Advertisement

Immunologic Research

, Volume 36, Issue 1–3, pp 51–60 | Cite as

Dissecting the humoral immune response to simian immunodeficiency virus

Mechanisms of antibody-mediated virus neutralization
  • Jonathan D. Steckbeck
  • Kelly Stefano Cole
Article
  • 58 Downloads

Abstract

The ultimate goal of an AIDS vaccine is to elicit potent cellular and humoral immune responses that will result in broadly enduring protective immunity. During the past several years, we have focused on characterizing the quantitative and qualitative properties of the antibody response, principally working to define the mechanism(s) of antibody-mediated neutralization in vitro. We have utilized a panel of monoclonal antibodies generated from monkeys infected with attenuated SIV for more than 8 mo to dissect the early events of virus infection involved in antibody-mediated neutralization. Presented herein are highlights from our studies that have identified potential mechanisms by which antibodies neutralize SIV in vitro.

Key Words

Neutralization Antibody Surface plasmon resonance SIV envelope Vaccine 

Preview

Unable to display preview. Download preview PDF.

Unable to display preview. Download preview PDF.

References

  1. 1.
    Desrosiers RC: The simian immunodeficiency viruses. Annu Rev Immunol 1990;8: 557–578.PubMedCrossRefGoogle Scholar
  2. 2.
    Geretti AM: Simian immunodeficiency virus as a model of human HIV disease. Rev Med Virol 1999;9: 57–67.PubMedCrossRefGoogle Scholar
  3. 3.
    Metzner KJ, Jin X, Lee FV, et al: Effects of in vivo CD8(+) T cell depletion on virus replication in rhesus macaques immunized with a live, attenuated simian immunodeficiency virus vaccine. J Exp Med 2000;191: 1921–1931.PubMedCrossRefGoogle Scholar
  4. 4.
    Schmitz JE, Kuroda MJ, Santra S, et al: Control of viremia in simian immunodeficiency virus infection by CD8+ lymphocytes. Science 1999;283: 857–860.PubMedCrossRefGoogle Scholar
  5. 5.
    Gardner M, Rosenthal A, Jennings M, Yee J, Antipa L, Robinson E, Jr: Passive immunization of rhesus macaques against SIV infection and disase. AIDS Res Hum Retroviruses 1995;11: 843–854.PubMedGoogle Scholar
  6. 6.
    Clements JE, Montelaro RC, Zink MC, et al: Cross-protective immune responses induced in rhesus, macaques by immunization with attenuated macrophage-tropic simian immunodeficiency virus. J Virol 1995;69 2737–2744.PubMedGoogle Scholar
  7. 7.
    Haigwood NL, Watson A, Sutton WF, et al: Passive immune globulin therapy in the SIV/macaque model: early intervention can alter disease profile. Immunol Lett 1996;51: 107–114.PubMedCrossRefGoogle Scholar
  8. 8.
    Van Rompay KK, Berardi CJ, Dillard-Telm S, et al: Passive immunization of newborn rhesus macaques prevents oral simian immunodeficiency virus infection. J Infect Dis 1998;177: 1247–1259.PubMedGoogle Scholar
  9. 9.
    Mascola JR, Lewis MG, Stiegler G, et al: Protection of macaques against pathogenic simian/human immunodeficiency virus 89.6PD by passive transfer of neutralizing antibodies. J Virol 1999;73:4009–4018.PubMedGoogle Scholar
  10. 10.
    Mascola JR, Stiegler G, Van Cott TC, et al: Protection of macaques against vaginal transmission of a pathogenic HIV-1/SIV chimeric virus by passive infusion, of neutralizing antibodies. Nat Med 2000;6: 207–210.PubMedCrossRefGoogle Scholar
  11. 11.
    Li A, Baba TW, Sodroski J., et al: Synergistic neutralization of a chimeric SIV/HIV type 1 virus with combinations of human anti-HIV type 1 envelope monoclonal antibodies or hyperimmune globulins. AIDS Res Hum Retroviruses 1997;13: 647–656.PubMedGoogle Scholar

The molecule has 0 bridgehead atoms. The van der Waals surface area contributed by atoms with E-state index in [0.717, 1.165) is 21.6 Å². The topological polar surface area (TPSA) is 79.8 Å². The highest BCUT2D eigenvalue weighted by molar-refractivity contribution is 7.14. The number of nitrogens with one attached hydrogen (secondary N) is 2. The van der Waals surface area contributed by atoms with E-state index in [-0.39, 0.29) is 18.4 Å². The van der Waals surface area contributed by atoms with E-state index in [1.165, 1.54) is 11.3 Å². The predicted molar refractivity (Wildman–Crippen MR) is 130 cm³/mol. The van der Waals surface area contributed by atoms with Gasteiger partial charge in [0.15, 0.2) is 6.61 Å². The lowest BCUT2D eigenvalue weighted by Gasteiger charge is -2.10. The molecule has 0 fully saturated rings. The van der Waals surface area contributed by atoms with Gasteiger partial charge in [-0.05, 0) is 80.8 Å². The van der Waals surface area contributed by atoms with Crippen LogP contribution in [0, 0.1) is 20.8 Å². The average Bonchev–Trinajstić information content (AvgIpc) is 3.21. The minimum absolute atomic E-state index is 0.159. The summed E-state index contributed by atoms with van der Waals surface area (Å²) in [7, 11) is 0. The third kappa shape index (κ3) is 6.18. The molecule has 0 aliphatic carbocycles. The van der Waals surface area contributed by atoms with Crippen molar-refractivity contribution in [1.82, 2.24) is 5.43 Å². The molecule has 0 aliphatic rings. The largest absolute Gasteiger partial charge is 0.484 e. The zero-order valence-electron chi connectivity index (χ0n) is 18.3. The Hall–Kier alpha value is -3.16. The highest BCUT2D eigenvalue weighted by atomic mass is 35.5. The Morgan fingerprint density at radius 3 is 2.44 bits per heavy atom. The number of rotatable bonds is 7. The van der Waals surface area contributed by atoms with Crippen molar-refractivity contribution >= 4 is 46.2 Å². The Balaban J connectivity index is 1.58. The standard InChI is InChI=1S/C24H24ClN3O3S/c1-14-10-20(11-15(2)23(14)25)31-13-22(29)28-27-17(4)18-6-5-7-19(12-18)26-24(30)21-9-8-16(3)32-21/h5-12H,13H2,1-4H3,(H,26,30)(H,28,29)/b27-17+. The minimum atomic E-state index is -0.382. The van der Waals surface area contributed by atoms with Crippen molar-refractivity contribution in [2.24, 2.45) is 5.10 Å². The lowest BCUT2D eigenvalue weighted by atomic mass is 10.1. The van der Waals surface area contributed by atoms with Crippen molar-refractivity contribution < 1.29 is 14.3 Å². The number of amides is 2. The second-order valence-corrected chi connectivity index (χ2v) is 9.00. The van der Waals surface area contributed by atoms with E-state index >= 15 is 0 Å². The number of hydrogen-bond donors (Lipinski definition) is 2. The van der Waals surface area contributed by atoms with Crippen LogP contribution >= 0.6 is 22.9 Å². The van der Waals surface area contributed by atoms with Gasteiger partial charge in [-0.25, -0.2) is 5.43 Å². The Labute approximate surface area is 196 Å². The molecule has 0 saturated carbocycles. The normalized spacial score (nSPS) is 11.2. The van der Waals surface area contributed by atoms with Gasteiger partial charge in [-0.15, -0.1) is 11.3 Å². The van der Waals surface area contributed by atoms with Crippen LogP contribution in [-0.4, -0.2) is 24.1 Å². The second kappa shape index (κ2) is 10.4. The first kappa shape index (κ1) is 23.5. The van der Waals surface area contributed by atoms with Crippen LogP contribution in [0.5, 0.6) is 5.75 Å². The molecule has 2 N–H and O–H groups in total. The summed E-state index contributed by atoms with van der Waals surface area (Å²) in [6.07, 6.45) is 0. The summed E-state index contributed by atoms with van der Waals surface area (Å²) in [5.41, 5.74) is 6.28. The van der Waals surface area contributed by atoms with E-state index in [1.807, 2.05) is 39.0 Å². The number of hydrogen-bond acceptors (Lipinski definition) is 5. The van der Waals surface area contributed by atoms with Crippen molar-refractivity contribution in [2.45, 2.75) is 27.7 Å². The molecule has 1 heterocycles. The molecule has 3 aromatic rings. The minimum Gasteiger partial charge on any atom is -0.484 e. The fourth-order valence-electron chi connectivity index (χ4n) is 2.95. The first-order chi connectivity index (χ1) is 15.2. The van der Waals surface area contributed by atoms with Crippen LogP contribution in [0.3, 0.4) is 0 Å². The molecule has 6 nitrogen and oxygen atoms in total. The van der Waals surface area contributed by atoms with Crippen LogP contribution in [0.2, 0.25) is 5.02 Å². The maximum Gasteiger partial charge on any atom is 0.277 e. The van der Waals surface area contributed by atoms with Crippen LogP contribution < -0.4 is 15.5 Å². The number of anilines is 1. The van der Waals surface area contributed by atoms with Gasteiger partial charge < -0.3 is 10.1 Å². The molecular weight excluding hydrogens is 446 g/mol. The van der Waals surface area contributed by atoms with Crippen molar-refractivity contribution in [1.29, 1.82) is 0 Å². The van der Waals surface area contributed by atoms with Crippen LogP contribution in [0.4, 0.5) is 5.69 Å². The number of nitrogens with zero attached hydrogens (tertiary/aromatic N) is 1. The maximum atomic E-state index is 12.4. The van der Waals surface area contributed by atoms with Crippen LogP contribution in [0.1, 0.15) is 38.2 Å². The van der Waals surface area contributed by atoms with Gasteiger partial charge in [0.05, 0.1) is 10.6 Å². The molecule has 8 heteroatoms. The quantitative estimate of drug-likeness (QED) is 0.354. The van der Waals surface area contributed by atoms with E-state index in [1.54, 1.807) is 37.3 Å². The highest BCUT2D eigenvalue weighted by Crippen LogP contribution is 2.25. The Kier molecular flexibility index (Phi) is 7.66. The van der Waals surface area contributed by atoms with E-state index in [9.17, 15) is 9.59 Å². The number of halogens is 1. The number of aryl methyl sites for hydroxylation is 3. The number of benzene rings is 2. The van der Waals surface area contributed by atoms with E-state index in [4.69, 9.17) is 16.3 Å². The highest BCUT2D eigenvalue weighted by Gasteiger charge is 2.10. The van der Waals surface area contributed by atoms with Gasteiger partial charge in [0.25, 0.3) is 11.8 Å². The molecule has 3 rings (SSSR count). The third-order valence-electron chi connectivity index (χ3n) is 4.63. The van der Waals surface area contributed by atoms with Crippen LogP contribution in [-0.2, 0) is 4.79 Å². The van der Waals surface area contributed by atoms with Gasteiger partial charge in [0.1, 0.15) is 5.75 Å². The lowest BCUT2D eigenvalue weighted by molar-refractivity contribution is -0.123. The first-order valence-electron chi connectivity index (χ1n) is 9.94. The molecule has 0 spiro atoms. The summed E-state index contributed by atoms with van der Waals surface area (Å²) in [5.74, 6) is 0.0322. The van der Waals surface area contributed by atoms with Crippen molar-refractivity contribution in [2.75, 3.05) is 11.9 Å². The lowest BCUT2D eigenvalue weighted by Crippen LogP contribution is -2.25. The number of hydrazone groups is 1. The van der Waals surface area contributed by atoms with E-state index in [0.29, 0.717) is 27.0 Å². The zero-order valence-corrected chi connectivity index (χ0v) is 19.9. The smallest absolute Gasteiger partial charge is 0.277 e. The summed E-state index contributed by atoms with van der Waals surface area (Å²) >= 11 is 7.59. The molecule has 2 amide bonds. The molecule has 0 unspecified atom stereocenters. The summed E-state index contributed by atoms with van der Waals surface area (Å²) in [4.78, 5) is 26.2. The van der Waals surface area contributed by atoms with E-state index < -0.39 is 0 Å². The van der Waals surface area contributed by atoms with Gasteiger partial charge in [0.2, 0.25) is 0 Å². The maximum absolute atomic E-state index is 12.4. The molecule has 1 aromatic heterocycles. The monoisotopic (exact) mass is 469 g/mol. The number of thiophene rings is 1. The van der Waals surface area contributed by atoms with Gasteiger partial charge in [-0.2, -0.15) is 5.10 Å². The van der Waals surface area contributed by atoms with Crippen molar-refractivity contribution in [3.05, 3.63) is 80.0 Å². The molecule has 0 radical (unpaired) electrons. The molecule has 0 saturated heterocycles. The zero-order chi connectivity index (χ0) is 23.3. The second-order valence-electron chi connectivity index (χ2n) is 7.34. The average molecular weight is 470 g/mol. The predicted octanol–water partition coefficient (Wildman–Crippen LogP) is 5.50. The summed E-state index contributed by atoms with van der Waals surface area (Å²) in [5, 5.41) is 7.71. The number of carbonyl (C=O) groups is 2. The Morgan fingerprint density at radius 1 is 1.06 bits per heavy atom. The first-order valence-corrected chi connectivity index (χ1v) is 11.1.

12. 12.
    Li A, Katinger H, Posner MR, et al: Synergistic, neutralization of simian-human immunodeficiency virus SHIV-vpu+ by triple and quadruple combinations of human monoclonal antibodies and high-titer anti-human immunodeficiency virus type 1 immunoglobulins. J Virol 1998;72: 3235–3240.PubMedGoogle Scholar
  13. 13.
    Shibata R, Igarashi T, Haigwood N, et al: Neutralizing antibody directed against the HIV-1 envelope glycoprotein can completely block HIV-1/SIV chimeric virus infections of macaque monkeys. Nat Med 1999;5: 204–210.PubMedCrossRefGoogle Scholar
  14. 14.
    Foresman L, Jia F, Li Z, et al: Neutralizing antibodies administered before, but not after, virulent SHIV prevent infection in macaques. AIDS Res Hum Retroviruses 1998;14: 1035–1043.PubMedGoogle Scholar
  15. 15.
    Baba TW, Liska V, Hofmann-Lehmann R, et al: Human neutralizing monoclonal antibodies of the IgG1 subtype protect against mucosal simian-human immunodeficiency virus infection. Nat Med 2000;6:200–206.PubMedCrossRefGoogle Scholar
  16. 16.
    Cole KS, Rowles JL, Jagerski BA, et al: Evolution of envelope-specific antibody responses in monkeys experimentally infected or immunized with simian immunodeficiency virus and its association with the development of protective immunity. J Virol 1997;71: 5069–5079.PubMedGoogle Scholar
  17. 17.
    Van Rompay KK, Greenier JL, Cole KS, et al: Immunization of newborn rhesus macaques with simian immunodeficiency virus (SIV) vaccines prolongs survival after oral challenge with virulent SIVmac251. J Virol 2003;77: 179–190.PubMedCrossRefGoogle Scholar
  18. 18.
    Johnson RP, Lifson JD, Czajak SC, et al: Highly attenuated vaccine strains of simian immunodeficiency virus protect against vaginal challenge: inverse relationship of degree of protection with level of attenuation. J Virol 1999;73: 4952–4961.PubMedGoogle Scholar
  19. 19.
    Fuller DH, Simpson L, Cole KS, et al: Gene gun-based nucleic acid immunization alone or in combination with recombinant vaccinia vectors suppresses virus burden in rhesus macaques challenged with a heterologous SIV. Immunol Cell Biol 1997;75: 389–396.PubMedCrossRefGoogle Scholar